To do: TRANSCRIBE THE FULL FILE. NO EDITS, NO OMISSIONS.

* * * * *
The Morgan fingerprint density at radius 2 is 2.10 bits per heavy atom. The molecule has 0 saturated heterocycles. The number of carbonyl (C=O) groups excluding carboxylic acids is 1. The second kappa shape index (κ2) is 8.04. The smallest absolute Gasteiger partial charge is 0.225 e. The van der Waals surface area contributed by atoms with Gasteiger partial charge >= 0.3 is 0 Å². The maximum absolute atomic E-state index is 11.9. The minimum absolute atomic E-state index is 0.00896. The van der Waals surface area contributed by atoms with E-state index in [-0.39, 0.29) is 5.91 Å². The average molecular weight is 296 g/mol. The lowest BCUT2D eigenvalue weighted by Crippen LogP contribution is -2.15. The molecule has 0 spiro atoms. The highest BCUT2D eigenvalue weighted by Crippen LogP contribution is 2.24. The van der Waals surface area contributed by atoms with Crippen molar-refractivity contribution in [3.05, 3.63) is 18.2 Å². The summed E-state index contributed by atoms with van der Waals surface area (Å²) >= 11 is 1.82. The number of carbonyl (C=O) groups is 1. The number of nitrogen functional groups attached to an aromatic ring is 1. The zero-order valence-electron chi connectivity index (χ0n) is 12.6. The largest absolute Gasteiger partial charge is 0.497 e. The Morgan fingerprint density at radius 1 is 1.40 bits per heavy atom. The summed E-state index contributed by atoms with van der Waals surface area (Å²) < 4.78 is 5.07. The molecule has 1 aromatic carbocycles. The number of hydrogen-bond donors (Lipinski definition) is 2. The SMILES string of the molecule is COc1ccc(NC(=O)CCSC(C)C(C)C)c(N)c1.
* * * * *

The Morgan fingerprint density at radius 2 is 2.10 bits per heavy atom. The molecule has 0 saturated heterocycles. The number of carbonyl (C=O) groups excluding carboxylic acids is 1. The second kappa shape index (κ2) is 8.04. The smallest absolute Gasteiger partial charge is 0.225 e. The van der Waals surface area contributed by atoms with Gasteiger partial charge >= 0.3 is 0 Å². The maximum absolute atomic E-state index is 11.9. The minimum absolute atomic E-state index is 0.00896. The van der Waals surface area contributed by atoms with E-state index in [-0.39, 0.29) is 5.91 Å². The average molecular weight is 296 g/mol. The lowest BCUT2D eigenvalue weighted by Crippen LogP contribution is -2.15. The molecule has 0 spiro atoms. The highest BCUT2D eigenvalue weighted by Crippen LogP contribution is 2.24. The van der Waals surface area contributed by atoms with Crippen molar-refractivity contribution in [3.05, 3.63) is 18.2 Å². The summed E-state index contributed by atoms with van der Waals surface area (Å²) >= 11 is 1.82. The number of carbonyl (C=O) groups is 1. The number of nitrogen functional groups attached to an aromatic ring is 1. The zero-order valence-electron chi connectivity index (χ0n) is 12.6. The largest absolute Gasteiger partial charge is 0.497 e. The Morgan fingerprint density at radius 1 is 1.40 bits per heavy atom. The summed E-state index contributed by atoms with van der Waals surface area (Å²) < 4.78 is 5.07. The molecule has 1 aromatic carbocycles. The number of hydrogen-bond donors (Lipinski definition) is 2. The SMILES string of the molecule is COc1ccc(NC(=O)CCSC(C)C(C)C)c(N)c1.